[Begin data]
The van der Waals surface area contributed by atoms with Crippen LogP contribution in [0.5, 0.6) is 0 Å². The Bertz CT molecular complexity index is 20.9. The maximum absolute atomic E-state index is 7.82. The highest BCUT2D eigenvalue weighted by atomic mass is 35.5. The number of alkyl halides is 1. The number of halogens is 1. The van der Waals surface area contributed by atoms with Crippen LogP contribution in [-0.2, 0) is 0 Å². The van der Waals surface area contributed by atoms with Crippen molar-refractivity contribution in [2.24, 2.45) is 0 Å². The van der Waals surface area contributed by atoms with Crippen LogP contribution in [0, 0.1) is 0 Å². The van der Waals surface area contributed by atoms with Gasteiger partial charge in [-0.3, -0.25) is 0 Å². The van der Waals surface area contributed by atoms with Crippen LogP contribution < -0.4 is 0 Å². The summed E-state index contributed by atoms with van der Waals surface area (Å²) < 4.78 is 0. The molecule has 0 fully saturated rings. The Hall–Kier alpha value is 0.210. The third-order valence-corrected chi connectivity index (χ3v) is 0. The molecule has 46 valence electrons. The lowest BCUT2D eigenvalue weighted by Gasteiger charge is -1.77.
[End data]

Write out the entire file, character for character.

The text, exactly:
The van der Waals surface area contributed by atoms with Crippen LogP contribution in [0.5, 0.6) is 0 Å². The Bertz CT molecular complexity index is 20.9. The maximum absolute atomic E-state index is 7.82. The highest BCUT2D eigenvalue weighted by atomic mass is 35.5. The number of alkyl halides is 1. The number of halogens is 1. The van der Waals surface area contributed by atoms with Crippen LogP contribution in [-0.2, 0) is 0 Å². The van der Waals surface area contributed by atoms with Crippen molar-refractivity contribution in [2.24, 2.45) is 0 Å². The van der Waals surface area contributed by atoms with Crippen LogP contribution in [0, 0.1) is 0 Å². The van der Waals surface area contributed by atoms with Gasteiger partial charge in [-0.3, -0.25) is 0 Å². The van der Waals surface area contributed by atoms with Crippen LogP contribution < -0.4 is 0 Å². The summed E-state index contributed by atoms with van der Waals surface area (Å²) < 4.78 is 0. The molecule has 0 fully saturated rings. The Hall–Kier alpha value is 0.210. The third-order valence-corrected chi connectivity index (χ3v) is 0. The molecule has 46 valence electrons. The lowest BCUT2D eigenvalue weighted by Gasteiger charge is -1.77.